What Does the Windows 11 Store’s 'Open Approach' Mean For Consumers?

One store vs. many

Key Takeaways

  • With Windows 11, Microsoft is opening its built-in apps store to other companies, including Amazon, Google, Disney, and Zoom.
  • It's recently indicated that it wants to bring independent storefronts, such as Steam and Epic, into the Windows app store environment.
  • Unless Microsoft plans to bribe major players, it’s hard to see what would bring those independent storefronts to the table on this.
Windows 11 store homepage


Many Windows 10 users have multiple apps for various digital storefronts cluttering their hard drive, and Microsoft has a plan to deal with that inconvenience in Windows 11.

One of the big features of the Windows 11 reveal in June was the revamp of its built-in app store. Specifically, how it's been opened up for other companies, such as Adobe, Zoom, Google, and Amazon. The goal, then, is that Windows 11 users can simply use the Microsoft Store for everything, including independent storefronts like Steam. This might be the app-store streamlining the market has low-key been asking for, but is it actually beneficial to consumers, and would it actually work?

"Microsoft's move of unifying apps to the Windows 11 store will make it a go-to store for apps," said Harriet Chan, co-founder of CocoFinder, in a DM to Lifewire. "One can easily get an app with a single search, instead of launching other platforms and trying hard to find our desired apps."


In theory, this could do a lot to streamline your desktop. It's not hard for anyone who uses a Windows 10 computer to end up with a half-dozen or more different storefront apps, whether they're for gaming, graphics, design, or office work. Just packing all that into the Microsoft Store could save the average user a lot of time, effort, and hard drive space.

The effort to revitalize the Microsoft Store, in general, is also a potential benefit to consumers, as well as publishers. Frankly, the general malaise of Windows 10's store has consistently been one of the strangest things about the operating system, so even a mild revamp can only be helpful to the overall user experience.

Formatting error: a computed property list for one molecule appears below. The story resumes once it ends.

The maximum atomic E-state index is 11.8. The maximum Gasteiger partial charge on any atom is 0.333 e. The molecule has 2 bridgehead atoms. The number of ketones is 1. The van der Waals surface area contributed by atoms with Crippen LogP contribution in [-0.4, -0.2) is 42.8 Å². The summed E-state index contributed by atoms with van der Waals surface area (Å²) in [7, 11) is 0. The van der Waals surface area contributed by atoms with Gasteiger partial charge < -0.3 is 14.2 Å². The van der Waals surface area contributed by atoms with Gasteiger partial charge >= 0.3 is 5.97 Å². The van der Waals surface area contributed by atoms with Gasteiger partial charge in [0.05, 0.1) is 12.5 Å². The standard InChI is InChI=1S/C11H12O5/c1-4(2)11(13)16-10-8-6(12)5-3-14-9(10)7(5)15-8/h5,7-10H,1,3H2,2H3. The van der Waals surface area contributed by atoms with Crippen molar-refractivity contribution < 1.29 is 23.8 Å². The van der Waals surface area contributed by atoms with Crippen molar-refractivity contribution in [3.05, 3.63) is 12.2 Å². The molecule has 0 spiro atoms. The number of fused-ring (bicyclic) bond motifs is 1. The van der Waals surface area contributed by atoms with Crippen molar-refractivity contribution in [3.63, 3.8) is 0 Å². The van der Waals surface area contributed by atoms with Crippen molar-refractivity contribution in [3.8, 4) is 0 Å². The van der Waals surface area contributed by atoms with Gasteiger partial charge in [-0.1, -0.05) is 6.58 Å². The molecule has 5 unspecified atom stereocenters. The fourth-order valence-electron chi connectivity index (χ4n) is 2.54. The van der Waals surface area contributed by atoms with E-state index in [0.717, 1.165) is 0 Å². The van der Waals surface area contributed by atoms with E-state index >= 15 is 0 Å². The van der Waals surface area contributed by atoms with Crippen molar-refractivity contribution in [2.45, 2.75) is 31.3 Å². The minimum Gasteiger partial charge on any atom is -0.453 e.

However, it’s not at all guaranteed that Microsoft’s changes actually will create the unified experience it’s angling for. It recently changed its terms of service so, starting later this summer, both game and app publishers will get larger shares of revenue. In theory, that means there should be more and better products available on the Microsoft Store, even before Windows 11 comes out.

It does make the Microsoft Store a more viable option for publishers, but it’s not much of an incentive for companies already doing well in the current environment. In fact, it’s hard to see why big independent storefronts like Steam would want to move to Microsoft’s model at all.

"Why would anyone feel the need to take the extra step to find Steam in the store first?" asked Hannah Hart, technology writer at ProPrivacy, in a DM to Lifewire. "In fact, Steam purportedly rakes in billions of dollars per year from sales. Does it need the added exposure of a place in the Microsoft Store? It’s Microsoft that stands to benefit the most from this hypothetical alliance."

Double-Edged Swords

That’s a point that can usefully be made about the entire initiative: it’s better for Microsoft than it is for almost anyone else.

In a theoretical future where a consumer can get almost anything from the store they already have, without the need for multiple searches, installers, storefronts, and accounts, it would dramatically streamline the overall Windows user experience. However, it’s also a deliberate attempt to put every available egg into a single company’s particularly spacious basket.

Microsoft's move of unifying apps to the Windows 11 store will make it a go-to store for apps.

"This is great for Microsoft, seeing as it’ll be able to more closely control the user journey, but users, themselves, will also surely benefit from having a lot of easy to find content in one place," said Hart. "In fact, if the Windows 11 store acts as a centralized hub for managing games and apps, and all their various updates, it could be a game-changer."

Microsoft’s Panos Panay has made it clear that the Store’s new policies are meant to simply encourage developer participation, rather than putting up a Google- or Apple-style "walled garden" for Windows users. Participation is not mandatory.

However, the downside of having a single portal for apps is that something could happen to the portal.

"Microsoft’s decision to unify all these apps under one roof means that they want to be the go-to option for anyone looking for apps on the platform," said Katherine Brown, co-founder of Spyic, in an email to Lifewire. "It poses a threat whereby should their unified platform have any glitches, then you simply run out of options on where to get an app."

That’s Microsoft’s overall coin flip. It could dramatically smooth the Windows experience with its new Store, but that convenience has both costs and risks to the end user.

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